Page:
"Some of the older guys don't like the kayaks," said Rene. "They think they turn Venice into a theme park, like Gardaland [on the eastern shore of Lake Garda]. The younger gondoliers are more accepting, though, and will always wave as we pass."
In a city so acutely defined by history and tradition, the new boy in town doesn't always get welcomed with open arms.
Our kayak tour from the Hotel Cipriani had started with a paddle across the Giudecca Canal towards the spectacular Santa Maria della Salute church, at the mouth of the Grand Canal. Entering the labyrinth of waterways that makes up this beautiful, unique city, we paddled alongside many traditional gondolas, receiving nothing but cheery "ciaos". It seemed to us that the anti‑kayak brigade was a minority.
Sitting so low in the kayaks gave a completely different perspective: steps disappearing under the water level; lower-level accommodation now resigned to storage; former doors built up to form windows in order to combat the rising waters.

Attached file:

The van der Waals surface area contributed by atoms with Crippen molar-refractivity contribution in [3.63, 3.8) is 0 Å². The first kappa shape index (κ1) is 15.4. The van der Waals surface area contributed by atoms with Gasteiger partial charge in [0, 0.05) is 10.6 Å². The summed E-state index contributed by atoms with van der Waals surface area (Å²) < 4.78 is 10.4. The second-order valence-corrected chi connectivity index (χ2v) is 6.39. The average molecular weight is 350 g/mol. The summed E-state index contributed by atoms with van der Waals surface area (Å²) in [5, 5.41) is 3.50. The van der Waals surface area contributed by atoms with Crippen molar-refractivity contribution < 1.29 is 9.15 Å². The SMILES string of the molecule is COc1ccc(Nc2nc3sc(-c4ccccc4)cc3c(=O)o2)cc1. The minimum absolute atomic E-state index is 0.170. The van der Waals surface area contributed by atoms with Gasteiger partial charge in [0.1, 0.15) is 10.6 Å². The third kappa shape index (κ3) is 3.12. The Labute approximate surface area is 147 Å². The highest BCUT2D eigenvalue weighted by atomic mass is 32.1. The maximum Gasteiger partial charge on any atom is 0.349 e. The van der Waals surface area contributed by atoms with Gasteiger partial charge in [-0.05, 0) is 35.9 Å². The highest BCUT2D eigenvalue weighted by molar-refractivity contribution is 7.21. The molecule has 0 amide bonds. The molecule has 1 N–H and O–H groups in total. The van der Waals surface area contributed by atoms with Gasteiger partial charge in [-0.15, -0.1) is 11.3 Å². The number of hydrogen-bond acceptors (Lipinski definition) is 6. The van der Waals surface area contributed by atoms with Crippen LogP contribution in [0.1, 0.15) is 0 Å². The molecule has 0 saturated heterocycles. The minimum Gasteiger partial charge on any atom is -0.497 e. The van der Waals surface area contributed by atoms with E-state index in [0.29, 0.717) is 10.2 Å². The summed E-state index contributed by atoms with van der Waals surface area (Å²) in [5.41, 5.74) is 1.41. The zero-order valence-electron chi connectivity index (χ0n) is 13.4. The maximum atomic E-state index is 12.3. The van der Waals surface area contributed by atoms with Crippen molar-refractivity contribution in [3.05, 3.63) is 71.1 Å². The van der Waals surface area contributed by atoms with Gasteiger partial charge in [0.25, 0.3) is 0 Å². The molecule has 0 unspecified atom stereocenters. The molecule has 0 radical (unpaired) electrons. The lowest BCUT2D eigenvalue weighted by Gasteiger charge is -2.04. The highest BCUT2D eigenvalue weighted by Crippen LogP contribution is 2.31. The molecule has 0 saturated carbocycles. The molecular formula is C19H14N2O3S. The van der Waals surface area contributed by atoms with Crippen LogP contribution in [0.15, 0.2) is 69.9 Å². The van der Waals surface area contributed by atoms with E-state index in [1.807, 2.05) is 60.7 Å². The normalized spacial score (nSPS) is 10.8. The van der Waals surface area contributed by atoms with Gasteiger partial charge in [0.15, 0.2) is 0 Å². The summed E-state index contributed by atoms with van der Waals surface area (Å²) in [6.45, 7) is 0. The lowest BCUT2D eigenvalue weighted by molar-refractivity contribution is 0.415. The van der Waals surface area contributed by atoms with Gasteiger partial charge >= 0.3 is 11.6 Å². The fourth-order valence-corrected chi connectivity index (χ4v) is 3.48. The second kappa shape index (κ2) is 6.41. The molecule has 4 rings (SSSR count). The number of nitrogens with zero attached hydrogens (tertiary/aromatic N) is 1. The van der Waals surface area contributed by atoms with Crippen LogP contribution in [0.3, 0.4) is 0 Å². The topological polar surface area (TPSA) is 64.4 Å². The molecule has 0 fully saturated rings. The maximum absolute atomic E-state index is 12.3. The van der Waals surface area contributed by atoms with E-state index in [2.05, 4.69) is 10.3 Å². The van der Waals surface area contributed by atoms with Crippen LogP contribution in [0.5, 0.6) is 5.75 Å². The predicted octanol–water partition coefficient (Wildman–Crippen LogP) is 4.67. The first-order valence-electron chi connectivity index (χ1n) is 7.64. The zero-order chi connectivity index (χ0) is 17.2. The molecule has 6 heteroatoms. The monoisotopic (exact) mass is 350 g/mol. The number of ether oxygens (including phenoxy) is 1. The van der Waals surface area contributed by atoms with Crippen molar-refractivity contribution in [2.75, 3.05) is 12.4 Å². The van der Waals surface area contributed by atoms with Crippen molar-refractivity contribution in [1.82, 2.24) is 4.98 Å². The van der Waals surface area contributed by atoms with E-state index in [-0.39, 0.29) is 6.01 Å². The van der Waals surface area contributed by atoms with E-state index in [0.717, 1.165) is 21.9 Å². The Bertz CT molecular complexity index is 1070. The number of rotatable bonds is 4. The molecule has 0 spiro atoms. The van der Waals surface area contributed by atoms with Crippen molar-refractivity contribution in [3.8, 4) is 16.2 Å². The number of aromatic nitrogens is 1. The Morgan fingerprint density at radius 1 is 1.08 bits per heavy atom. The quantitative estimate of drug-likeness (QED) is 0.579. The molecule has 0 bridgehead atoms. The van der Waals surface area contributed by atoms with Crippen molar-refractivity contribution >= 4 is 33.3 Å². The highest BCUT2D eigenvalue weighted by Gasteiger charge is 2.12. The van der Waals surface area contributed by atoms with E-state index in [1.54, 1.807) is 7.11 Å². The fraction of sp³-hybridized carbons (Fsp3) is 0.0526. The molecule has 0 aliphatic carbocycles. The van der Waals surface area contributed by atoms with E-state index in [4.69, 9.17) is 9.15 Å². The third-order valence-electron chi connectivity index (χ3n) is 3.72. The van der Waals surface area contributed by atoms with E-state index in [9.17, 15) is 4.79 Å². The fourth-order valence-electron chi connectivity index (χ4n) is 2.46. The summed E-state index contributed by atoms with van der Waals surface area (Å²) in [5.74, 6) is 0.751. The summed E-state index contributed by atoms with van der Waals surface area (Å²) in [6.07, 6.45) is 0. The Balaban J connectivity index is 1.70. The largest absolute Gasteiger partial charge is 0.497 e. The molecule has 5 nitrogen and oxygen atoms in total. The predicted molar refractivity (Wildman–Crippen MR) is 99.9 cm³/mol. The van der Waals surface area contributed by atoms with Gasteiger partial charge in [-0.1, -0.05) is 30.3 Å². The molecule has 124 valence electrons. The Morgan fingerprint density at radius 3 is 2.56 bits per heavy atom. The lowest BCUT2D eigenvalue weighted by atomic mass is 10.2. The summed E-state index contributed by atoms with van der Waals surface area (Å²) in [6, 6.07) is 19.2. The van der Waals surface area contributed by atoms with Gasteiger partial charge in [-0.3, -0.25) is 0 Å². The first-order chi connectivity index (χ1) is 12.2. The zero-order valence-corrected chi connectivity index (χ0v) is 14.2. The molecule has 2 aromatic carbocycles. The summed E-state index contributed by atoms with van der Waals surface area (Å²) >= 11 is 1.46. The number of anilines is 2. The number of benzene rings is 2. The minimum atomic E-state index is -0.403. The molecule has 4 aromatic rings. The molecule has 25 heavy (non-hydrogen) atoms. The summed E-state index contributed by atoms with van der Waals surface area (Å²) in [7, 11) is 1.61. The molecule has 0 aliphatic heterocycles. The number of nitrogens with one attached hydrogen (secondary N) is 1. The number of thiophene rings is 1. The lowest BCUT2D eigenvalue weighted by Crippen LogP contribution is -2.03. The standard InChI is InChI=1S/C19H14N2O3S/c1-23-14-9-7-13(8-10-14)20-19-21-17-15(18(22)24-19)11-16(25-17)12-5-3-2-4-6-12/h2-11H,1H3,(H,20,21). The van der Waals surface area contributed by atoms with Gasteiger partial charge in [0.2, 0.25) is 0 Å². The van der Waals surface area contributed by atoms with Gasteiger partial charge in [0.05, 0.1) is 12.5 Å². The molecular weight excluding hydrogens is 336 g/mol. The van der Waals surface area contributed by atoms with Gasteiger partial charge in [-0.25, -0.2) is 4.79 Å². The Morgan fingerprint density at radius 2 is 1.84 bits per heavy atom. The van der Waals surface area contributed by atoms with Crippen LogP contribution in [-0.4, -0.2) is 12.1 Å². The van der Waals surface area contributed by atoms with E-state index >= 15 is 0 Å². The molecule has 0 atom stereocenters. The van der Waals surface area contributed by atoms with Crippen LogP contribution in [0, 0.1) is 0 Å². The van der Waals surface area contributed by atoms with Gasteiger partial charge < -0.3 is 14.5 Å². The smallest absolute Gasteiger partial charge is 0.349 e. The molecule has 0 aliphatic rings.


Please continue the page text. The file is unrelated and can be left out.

We'd checked out the Santo Stefano church (the tower of which gives Pisa a run for its money when it comes to leaning) the evening before, but it was only as we kayaked under the floor of the church that we realised it straddled the canal.
After three hours of criss-crossing the snaking Grand Canal for close-up views of the palaces, churches and galleries that reside along its banks, and paddling down smaller canals to check out local haunts, we felt privileged to have experienced Venice this way. Gardaland? A far cry from it. If only Rene had serenaded us ...
Footprint's Venice & Veneto (with pop-out map) is out now (£13.99). See www.footprinttravelguides.comReuse content